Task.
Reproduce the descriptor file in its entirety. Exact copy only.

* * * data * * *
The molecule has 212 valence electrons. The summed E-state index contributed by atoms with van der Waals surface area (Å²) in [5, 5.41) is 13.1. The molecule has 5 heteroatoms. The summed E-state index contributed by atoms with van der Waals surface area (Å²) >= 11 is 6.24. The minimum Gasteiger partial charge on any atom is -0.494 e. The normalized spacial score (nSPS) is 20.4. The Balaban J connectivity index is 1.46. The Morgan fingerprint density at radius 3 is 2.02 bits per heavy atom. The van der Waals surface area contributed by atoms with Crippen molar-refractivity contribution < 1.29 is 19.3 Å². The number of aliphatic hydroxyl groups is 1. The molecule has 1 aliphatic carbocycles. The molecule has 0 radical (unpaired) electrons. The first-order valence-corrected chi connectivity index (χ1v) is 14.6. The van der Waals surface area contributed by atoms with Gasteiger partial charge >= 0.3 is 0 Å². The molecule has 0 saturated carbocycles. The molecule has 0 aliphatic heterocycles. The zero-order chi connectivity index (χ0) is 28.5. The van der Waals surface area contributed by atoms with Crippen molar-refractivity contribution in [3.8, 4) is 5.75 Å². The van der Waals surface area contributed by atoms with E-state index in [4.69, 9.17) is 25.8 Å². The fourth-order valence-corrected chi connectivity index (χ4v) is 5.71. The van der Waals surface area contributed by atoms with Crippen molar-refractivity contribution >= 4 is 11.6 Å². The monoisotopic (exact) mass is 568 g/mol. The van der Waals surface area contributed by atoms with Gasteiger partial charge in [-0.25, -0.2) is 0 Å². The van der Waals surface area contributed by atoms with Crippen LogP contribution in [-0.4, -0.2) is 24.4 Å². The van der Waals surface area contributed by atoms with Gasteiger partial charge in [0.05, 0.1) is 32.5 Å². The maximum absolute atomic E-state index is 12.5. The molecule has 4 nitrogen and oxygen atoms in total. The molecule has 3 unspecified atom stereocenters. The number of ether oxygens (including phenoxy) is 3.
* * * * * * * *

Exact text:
The molecule has 212 valence electrons. The summed E-state index contributed by atoms with van der Waals surface area (Å²) in [5, 5.41) is 13.1. The molecule has 5 heteroatoms. The summed E-state index contributed by atoms with van der Waals surface area (Å²) >= 11 is 6.24. The minimum Gasteiger partial charge on any atom is -0.494 e. The normalized spacial score (nSPS) is 20.4. The Balaban J connectivity index is 1.46. The Morgan fingerprint density at radius 3 is 2.02 bits per heavy atom. The van der Waals surface area contributed by atoms with Crippen molar-refractivity contribution < 1.29 is 19.3 Å². The number of aliphatic hydroxyl groups is 1. The molecule has 1 aliphatic carbocycles. The molecule has 0 radical (unpaired) electrons. The first-order valence-corrected chi connectivity index (χ1v) is 14.6. The van der Waals surface area contributed by atoms with Gasteiger partial charge >= 0.3 is 0 Å². The molecule has 0 saturated carbocycles. The molecule has 0 aliphatic heterocycles. The zero-order chi connectivity index (χ0) is 28.5. The van der Waals surface area contributed by atoms with Crippen molar-refractivity contribution in [3.8, 4) is 5.75 Å². The van der Waals surface area contributed by atoms with E-state index in [4.69, 9.17) is 25.8 Å². The fourth-order valence-corrected chi connectivity index (χ4v) is 5.71. The van der Waals surface area contributed by atoms with Crippen molar-refractivity contribution >= 4 is 11.6 Å². The monoisotopic (exact) mass is 568 g/mol. The van der Waals surface area contributed by atoms with Gasteiger partial charge in [-0.25, -0.2) is 0 Å². The van der Waals surface area contributed by atoms with Crippen LogP contribution in [-0.4, -0.2) is 24.4 Å². The van der Waals surface area contributed by atoms with Gasteiger partial charge in [0.05, 0.1) is 32.5 Å². The maximum absolute atomic E-state index is 12.5. The molecule has 4 nitrogen and oxygen atoms in total. The molecule has 3 unspecified atom stereocenters. The number of ether oxygens (including phenoxy) is 3.